Dred Scott was a black man who was born a slave in Virginia around the year 1800. At nearly 32, he was taken by his master to free territory in Illinois. This move gave Scott the grounds to petition for his freedom, but he didn’t do so at the time. Instead, Scott was taken back to the South and continued to work as a slave. In 1843, he attempted to buy his freedom for $300 and was rejected, leading Scott to take his case to the higher courts.

A series of trials began in 1847. He lost in a local court, but the Missouri Supreme Court decided for a retrial. In 1850, he was declared free, but the court reversed the decision two years later. In 1856, Dred Scott v. Sandford went to the Supreme Court.

The Court, led by Chief Justice Roger B. Taney, declared in 1857 that blacks — enslaved or free — were not and could never be citizens of the United States.

Justice Taney wrote in the decision that African-Americans, “had no rights which the white man was bound to respect; and that the negro might justly and lawfully be reduced to slavery for his benefit. He was bought and sold and treated as an ordinary article of merchandise and traffic, whenever profit could be made by it.”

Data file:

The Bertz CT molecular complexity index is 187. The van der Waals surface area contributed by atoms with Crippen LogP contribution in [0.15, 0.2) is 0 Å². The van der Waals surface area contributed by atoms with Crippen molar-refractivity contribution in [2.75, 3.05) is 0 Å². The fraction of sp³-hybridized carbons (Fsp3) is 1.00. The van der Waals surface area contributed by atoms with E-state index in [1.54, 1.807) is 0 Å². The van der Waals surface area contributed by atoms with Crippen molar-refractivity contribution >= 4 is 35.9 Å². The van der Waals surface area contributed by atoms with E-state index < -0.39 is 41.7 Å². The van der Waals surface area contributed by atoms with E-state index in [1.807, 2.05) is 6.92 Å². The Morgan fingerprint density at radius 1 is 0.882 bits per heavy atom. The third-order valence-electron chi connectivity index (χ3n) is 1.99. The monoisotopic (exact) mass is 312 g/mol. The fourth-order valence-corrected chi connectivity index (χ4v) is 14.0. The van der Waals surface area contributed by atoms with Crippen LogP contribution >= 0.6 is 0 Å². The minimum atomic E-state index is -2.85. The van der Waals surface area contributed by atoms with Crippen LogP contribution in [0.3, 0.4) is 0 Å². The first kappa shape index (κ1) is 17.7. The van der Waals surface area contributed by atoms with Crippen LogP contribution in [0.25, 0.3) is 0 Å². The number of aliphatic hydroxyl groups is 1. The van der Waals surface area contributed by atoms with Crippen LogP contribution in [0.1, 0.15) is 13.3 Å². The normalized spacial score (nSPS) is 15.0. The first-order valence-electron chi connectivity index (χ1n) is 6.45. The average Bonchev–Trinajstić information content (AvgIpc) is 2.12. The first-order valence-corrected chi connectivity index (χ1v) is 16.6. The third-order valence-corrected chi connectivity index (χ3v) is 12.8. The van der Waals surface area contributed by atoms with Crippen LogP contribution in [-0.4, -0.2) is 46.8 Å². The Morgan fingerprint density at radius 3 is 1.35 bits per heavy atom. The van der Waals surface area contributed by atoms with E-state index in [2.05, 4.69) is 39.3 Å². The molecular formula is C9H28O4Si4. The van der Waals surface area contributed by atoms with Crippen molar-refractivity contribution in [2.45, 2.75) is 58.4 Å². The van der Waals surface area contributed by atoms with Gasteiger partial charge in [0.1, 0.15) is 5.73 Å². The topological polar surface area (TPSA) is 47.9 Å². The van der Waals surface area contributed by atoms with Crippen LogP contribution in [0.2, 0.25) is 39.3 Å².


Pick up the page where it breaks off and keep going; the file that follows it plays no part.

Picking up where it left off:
After the decision, Scott’s former owner’s sons purchased Scott and his wife and set them free. Dred Scott died just 18 months later.

The Dred Scott ruling shaped American history and racial dynamics for years to come. Abraham Lincoln made it the centerpiece of his “House Divided” speech in 1858. It was the central topic of the famous Lincoln-Douglas debates.

Frederick Douglass gave a speech about the decision in the May of 1857. He wrote, “As a man, an American, a citizen, a colored man of both Anglo-Saxon and African descent, I denounce this representation as a most scandalous and devilish perversion of the Constitution, and a brazen misstatement of the facts of history.”

The Dred Scott decision has never been officially overturned by the Supreme Court, although the first interpretation of the 14th Amendment stated that it reversed the decision.

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